“Um…you know?”Liar shoots an apologetic glance towards Gertruida. “Er…let me put it this way. Here I am, working all alone. Never been interested in a woman all my life. Isn’t that strange?”

“”It takes away your…manhood?”

Liar nods cheerfully. “Never missed it. Just as if it never existed, you know? It’s a wonderful freedom.”

Roundface turns to his companion and an urgent, whispered conversation follows.

“I think we’ve been misinformed,” he says at last. “The reports mentioned diamonds…”

“Oh, please! Sending over legit diamonds with a trusted courier doesn’t raise eyebrows. But…have you ever tried to mark such a parcel as “Radioactive Material”? Nobody would touch it.” Liar’s contempt at their ignorance drips from the words.

Gertruida tries again. “So, who sent you, anyway?”

A thoroughly deflated Roundface sits down heavily. “I can’t tell you that. All I can say is that a very important man is interested in acquiring a lot of money, and get it quickly. We work for him. He needs the money urgently.”

“Why? Because of some recent developments?” A glimmer of understanding appears in Gertruida’s eyes.

“Yes. Some men need to be paid off. To keep quiet. There’s nothing money can’t buy, see? So our boss…well, he has a friend in the Reserve Bank, Asked him about individuals who receive large amounts of money from overseas, especially if such individuals seemed to be working alone and if they  might be persuaded to share their income. He – the Boss – doesn’t want to send out money from South Africa; the exchange regulations are just too strict for the large amounts needed in these transactions. Diamonds are easy to transport and can be exchanged for currency anywhere in the world – it’ll solve a lot of problems.  Mister Louw came up trumps – diamonds, no family, working alone…understand? But diamonds…yes! This radioactive stuff? No!”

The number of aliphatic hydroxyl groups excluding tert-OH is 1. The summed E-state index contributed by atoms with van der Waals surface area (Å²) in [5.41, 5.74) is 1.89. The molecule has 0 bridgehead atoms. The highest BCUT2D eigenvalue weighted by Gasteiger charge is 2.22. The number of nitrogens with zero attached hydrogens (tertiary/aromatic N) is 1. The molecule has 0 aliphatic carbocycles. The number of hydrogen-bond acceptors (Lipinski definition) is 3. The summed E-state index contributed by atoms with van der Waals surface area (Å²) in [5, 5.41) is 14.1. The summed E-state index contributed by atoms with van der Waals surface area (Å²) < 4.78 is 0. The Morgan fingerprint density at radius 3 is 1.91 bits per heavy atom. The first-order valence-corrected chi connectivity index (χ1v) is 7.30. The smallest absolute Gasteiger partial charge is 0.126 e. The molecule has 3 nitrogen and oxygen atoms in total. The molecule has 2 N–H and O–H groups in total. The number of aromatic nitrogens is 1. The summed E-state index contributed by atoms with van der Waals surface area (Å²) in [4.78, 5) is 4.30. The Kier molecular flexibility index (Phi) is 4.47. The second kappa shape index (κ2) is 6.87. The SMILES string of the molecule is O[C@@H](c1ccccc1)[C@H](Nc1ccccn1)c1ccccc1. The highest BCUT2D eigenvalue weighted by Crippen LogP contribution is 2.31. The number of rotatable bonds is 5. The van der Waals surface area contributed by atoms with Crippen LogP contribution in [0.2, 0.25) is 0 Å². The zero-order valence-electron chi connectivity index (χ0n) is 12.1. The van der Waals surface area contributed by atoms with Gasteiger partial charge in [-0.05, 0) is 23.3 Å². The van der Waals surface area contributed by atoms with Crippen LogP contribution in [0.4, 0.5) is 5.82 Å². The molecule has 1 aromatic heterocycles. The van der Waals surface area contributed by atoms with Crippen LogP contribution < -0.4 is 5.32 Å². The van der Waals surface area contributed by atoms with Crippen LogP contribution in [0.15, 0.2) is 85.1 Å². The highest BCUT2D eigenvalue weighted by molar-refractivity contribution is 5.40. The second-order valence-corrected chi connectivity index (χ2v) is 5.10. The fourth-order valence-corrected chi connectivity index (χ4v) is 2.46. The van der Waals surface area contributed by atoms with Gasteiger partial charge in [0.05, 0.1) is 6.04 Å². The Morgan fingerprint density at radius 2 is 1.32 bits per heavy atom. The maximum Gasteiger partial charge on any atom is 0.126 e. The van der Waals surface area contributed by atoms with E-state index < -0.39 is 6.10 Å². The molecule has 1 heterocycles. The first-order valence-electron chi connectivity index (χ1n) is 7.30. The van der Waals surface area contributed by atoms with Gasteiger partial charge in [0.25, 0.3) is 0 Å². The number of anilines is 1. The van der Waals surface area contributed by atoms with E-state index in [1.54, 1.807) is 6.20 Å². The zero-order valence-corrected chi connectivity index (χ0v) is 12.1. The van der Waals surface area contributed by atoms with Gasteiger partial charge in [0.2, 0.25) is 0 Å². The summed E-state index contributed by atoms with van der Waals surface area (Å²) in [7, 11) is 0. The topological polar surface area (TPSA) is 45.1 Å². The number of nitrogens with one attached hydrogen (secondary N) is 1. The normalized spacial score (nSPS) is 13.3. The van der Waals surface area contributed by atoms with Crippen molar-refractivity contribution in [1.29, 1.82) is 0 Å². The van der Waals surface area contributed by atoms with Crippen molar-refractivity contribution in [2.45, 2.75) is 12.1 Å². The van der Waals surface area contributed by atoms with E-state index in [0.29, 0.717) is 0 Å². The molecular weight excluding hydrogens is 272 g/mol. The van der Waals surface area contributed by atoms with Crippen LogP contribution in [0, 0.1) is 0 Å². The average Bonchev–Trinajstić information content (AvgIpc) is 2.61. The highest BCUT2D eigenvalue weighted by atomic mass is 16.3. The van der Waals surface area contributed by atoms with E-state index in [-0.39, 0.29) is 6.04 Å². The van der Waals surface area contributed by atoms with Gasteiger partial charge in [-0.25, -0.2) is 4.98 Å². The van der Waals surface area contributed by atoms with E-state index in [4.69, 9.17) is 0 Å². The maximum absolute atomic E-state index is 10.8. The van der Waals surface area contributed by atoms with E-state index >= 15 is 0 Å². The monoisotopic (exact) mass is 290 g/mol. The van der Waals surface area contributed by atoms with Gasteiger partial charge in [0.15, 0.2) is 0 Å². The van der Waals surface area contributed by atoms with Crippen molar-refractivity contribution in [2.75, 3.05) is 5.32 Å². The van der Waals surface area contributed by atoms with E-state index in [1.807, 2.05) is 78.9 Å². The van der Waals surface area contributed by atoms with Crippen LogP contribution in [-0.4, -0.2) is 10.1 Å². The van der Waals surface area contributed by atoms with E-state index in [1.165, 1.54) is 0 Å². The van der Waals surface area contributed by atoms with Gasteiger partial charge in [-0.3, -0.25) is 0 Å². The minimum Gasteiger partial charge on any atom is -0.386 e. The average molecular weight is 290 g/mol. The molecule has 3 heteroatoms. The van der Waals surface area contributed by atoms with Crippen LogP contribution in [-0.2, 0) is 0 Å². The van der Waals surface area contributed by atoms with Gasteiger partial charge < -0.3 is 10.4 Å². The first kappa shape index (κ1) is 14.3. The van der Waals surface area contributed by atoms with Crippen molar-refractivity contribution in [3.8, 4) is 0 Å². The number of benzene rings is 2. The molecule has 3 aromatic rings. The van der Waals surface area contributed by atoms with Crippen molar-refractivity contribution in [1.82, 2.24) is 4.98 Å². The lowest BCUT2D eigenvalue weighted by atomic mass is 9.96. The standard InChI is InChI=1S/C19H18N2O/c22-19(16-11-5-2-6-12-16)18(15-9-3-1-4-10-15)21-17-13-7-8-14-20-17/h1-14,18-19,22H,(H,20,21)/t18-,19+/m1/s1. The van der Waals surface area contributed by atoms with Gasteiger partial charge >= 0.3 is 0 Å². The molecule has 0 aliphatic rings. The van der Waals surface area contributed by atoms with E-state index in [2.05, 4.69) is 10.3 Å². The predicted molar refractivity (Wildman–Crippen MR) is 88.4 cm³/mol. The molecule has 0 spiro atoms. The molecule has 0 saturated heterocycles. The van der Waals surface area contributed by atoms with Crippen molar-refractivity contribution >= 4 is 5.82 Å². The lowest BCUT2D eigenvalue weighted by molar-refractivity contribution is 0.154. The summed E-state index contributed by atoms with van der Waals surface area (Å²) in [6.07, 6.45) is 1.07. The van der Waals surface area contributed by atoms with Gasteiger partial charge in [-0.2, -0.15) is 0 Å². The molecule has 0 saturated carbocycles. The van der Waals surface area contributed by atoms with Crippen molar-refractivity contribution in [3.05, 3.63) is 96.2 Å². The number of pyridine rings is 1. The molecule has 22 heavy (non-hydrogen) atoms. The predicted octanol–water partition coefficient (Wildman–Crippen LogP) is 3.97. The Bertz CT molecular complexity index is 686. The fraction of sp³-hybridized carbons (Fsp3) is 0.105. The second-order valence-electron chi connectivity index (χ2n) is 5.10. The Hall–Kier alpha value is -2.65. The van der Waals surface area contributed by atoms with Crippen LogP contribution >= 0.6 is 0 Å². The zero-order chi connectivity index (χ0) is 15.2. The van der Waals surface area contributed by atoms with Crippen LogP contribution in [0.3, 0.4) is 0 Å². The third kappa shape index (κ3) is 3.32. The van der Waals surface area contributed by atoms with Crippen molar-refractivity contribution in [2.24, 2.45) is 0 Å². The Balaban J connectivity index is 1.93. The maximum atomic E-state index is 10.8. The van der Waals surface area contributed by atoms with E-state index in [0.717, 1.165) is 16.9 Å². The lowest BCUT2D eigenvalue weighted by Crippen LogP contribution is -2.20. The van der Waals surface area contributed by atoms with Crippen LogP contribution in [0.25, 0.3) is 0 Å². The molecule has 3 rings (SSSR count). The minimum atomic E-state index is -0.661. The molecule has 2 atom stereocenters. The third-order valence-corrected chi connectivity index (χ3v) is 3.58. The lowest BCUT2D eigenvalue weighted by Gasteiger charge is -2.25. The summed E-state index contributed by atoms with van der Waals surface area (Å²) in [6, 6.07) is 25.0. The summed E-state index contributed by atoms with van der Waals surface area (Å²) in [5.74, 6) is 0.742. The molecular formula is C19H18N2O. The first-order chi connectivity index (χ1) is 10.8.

“That’s a hare-brained scheme, Sir.”  Gertruida goes tut-tut.This man, your boss, wouldn’t be associated with some sport, would he? Like soccer, for instance?”

Roundface doesn’t answer. He gets up slowly to plod back to the helicopter, motioning his companion to follow.

The group on the ground waits for the helicopter to lift off before collapsing in laughter.

(To be continued…)

Trusting Liar (#8)

Sieve used on Herman's claim to separate gravel and sand.

Sieve used on Herman’s claim to separate gravel and sand.

Liar tells the story with agitated gestures and a worried frown.

“When I walked out of the bank, these three guys waited on the sidewalk. Smart suits, dark glasses, expensive watches. They told me they know all about me and that I’ve been selling diamonds to an overseas buyer. This, they said, was highly illegal and that I should be jailed for my crimes.